Health-status of adult survivors of childhood cancer: a large-scale population-based study from the British Childhood Cancer Survivor Study.
Reulen RC., Winter DL., Lancashire ER., Zeegers MP., Jenney ME., Walters SJ., Jenkinson C., Hawkins MM.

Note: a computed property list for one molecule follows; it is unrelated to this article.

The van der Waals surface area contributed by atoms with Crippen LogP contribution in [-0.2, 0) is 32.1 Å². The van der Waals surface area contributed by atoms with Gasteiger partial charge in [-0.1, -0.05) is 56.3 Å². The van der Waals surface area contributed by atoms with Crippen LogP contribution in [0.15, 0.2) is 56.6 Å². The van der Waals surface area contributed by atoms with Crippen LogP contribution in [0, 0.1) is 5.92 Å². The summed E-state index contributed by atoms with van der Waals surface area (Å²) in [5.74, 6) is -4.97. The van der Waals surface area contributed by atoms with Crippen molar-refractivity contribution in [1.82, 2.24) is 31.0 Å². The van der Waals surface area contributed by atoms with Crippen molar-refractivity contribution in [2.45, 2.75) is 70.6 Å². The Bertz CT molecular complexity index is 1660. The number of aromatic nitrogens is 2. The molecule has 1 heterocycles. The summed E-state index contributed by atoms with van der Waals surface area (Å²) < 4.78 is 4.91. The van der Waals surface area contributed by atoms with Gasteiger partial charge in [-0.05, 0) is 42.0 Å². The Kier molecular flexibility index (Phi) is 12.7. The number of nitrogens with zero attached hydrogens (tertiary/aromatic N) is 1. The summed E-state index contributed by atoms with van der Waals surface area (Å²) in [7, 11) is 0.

The purpose of this study was to investigate the effect of childhood cancer and its treatment on self-reported health-status in 10,189 adult survivors of childhood cancer in Britain. Age- and sex-adjusted scores on the SF-36 Mental and Physical Component Summary scales (MCS, PCS, respectively) were compared between survivors and UK norms, and between subgroups of survivors, by multiple regression. Survivors had comparable scores to UK-norms on the MCS scale (difference (D) = -0.1, 99% CI: -0.5, 0.3). The difference in scores between survivors and UK-norms on the PCS scale varied by age (p(heterogeneity) < 0.001). Young survivors (16-19 years) scored similarly to UK-norms (D = 0.5, (-1.1, 2.2), whereas the age groups of 25 and older scored statistically and clinically significantly below UK-norms (all p-values < 0.0001), with Ds ranging between -2.3 (-3.5, -1.2) and -3.7 (-5.0, -2.4). Survivors of central nervous system (CNS) and bone tumors scored significantly (p-value at all ages <0.003) below UK-norms on the PCS scale. Specifically, these survivors were substantially more limited in specific daily activities such as, for example, walking a mile (40, 63%, respectively) when compared to UK-norms (16%). In conclusion, childhood cancer survivors rate their mental health broadly similarly to those in the general population. Survivors of CNS and bone tumors report their physical health-status to be importantly below population norms. Although self-reported physical health is at least as good as in the general population among young survivors, this study suggests that perceived physical health declines more rapidly over time than in the general population.